I’ve heard Marty Weintraub of aimClear speak a number of times on web marketing topics. His energetic style and expertise are very enlightening, entertaining and inspiring. He’s a very smart guy and well worth paying attention to.
That he was also someone to admire for his leadership philosophy went unnoticed by me until last week when he published an article on the aimClear blog entitled “Manage Like You’re Dying: A Humbled Entrepreneur’s Reflections.” Go check it out, it is well worth reading.
I’ve long been an advocate of servant leadership. I believe in building a cohesive team and equipping the members of the team to do great things. Marty espouses this belief quite nicely in his post. It dovetails quite nicely with the methods Dave Ramsey teaches in his EntreLeadership training.
Note that just about every item in Marty’s list is about developing people and culture and not about formulas, procedures nor policies. If you spend time hiring and developing the right people, those other things will take care of themselves. Good people will do the right thing whether there’s a policy in place or not.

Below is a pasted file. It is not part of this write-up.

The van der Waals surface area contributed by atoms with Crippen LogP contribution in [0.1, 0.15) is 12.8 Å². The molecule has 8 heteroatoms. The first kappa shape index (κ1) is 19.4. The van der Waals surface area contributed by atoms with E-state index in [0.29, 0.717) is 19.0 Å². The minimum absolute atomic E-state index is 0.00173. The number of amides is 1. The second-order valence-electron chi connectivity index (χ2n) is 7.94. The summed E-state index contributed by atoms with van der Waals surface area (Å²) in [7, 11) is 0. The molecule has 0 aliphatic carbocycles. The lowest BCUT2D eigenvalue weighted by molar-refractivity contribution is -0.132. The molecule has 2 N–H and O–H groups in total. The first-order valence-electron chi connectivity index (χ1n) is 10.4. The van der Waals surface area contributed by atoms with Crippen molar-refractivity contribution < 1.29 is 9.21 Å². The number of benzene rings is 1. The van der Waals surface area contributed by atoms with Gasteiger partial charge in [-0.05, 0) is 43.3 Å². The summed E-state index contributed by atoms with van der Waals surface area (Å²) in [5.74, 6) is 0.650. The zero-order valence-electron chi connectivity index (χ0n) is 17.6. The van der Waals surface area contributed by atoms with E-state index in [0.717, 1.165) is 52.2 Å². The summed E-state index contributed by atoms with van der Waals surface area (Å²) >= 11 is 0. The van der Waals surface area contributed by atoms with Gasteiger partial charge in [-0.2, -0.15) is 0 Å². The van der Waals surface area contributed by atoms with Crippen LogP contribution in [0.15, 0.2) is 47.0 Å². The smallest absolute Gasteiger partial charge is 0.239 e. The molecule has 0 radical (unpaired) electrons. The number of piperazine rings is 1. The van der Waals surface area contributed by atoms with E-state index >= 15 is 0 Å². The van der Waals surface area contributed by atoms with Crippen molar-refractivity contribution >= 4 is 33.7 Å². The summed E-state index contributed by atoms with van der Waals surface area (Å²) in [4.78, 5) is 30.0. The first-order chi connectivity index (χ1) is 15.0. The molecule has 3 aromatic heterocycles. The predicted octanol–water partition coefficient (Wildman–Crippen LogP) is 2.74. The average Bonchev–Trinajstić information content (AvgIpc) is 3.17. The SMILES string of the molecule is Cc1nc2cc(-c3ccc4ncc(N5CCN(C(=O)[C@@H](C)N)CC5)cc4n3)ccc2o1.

When I was a young man in the Army a very wise First Sergeant, Lonnie Bagwell, used to constantly drill into us: “An Noncommissioned Officer’s job is to take care of soldiers. If you don’t want to take care of soldiers then you need to find another line of work.”
His was a team-building concept built upon the fact that without a good team, missions would not be fulfilled and one’s life could ultimately be in jeopardy. That’s not to say there was no fooling around and joking around in our day to day activities. When it comes to wartime, however, things can get, quite literally, deadly serious.
We were taught that it was imperative we train those in our charge to take our place. This was not only important in battle, but in peacetime, too, since we often transferred after 2-3 years at a duty station. Someone needed to be ready to take over when necessary. We were also encouraged to find those young soldiers who showed leadership potential and start delegating things to them. Developing leaders was key to a successful unit and the overall success of the Army.
In business, things aren’t normally so life and death. Still, building a great team can mean the difference between having a good or great organization and even between success or failure. I think Marty’s wisdom on this topic is well worth keeping in mind for any leader.
What about you? What do you think of Marty’s ideas? Do you have anything you would add or take away? Instead of commenting here, please comment and add to the discussion already happening on Marty’s post page.